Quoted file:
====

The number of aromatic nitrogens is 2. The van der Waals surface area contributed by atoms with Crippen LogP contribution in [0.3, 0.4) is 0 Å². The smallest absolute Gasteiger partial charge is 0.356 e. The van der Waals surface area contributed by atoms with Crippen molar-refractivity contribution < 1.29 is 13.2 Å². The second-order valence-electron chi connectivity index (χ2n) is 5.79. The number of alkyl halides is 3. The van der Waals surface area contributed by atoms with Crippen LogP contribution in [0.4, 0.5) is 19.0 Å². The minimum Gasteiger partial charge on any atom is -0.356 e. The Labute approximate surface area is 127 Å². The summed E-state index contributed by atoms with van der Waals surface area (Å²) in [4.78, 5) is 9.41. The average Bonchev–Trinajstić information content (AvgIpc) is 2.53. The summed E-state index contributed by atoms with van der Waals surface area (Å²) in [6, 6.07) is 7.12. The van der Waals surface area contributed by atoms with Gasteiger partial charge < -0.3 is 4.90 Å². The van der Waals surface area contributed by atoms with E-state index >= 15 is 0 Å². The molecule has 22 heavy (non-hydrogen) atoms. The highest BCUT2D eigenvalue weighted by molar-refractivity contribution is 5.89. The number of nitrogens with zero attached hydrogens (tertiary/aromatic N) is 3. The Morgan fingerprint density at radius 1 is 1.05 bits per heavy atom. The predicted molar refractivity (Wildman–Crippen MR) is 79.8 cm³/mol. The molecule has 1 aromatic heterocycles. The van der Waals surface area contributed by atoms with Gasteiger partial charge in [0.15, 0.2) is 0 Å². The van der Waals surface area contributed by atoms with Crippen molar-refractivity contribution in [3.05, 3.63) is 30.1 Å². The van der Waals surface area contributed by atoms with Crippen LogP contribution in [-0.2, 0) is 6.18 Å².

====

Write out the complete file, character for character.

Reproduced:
The number of aromatic nitrogens is 2. The van der Waals surface area contributed by atoms with Crippen LogP contribution in [0.3, 0.4) is 0 Å². The smallest absolute Gasteiger partial charge is 0.356 e. The van der Waals surface area contributed by atoms with Crippen molar-refractivity contribution < 1.29 is 13.2 Å². The second-order valence-electron chi connectivity index (χ2n) is 5.79. The number of alkyl halides is 3. The van der Waals surface area contributed by atoms with Crippen LogP contribution in [0.4, 0.5) is 19.0 Å². The minimum Gasteiger partial charge on any atom is -0.356 e. The Labute approximate surface area is 127 Å². The summed E-state index contributed by atoms with van der Waals surface area (Å²) in [4.78, 5) is 9.41. The average Bonchev–Trinajstić information content (AvgIpc) is 2.53. The summed E-state index contributed by atoms with van der Waals surface area (Å²) in [6, 6.07) is 7.12. The van der Waals surface area contributed by atoms with Gasteiger partial charge < -0.3 is 4.90 Å². The van der Waals surface area contributed by atoms with E-state index >= 15 is 0 Å². The molecule has 22 heavy (non-hydrogen) atoms. The highest BCUT2D eigenvalue weighted by molar-refractivity contribution is 5.89. The number of nitrogens with zero attached hydrogens (tertiary/aromatic N) is 3. The Morgan fingerprint density at radius 1 is 1.05 bits per heavy atom. The predicted molar refractivity (Wildman–Crippen MR) is 79.8 cm³/mol. The molecule has 1 aromatic heterocycles. The van der Waals surface area contributed by atoms with Gasteiger partial charge in [0.15, 0.2) is 0 Å². The van der Waals surface area contributed by atoms with Crippen molar-refractivity contribution in [3.05, 3.63) is 30.1 Å². The van der Waals surface area contributed by atoms with Crippen LogP contribution in [-0.2, 0) is 6.18 Å².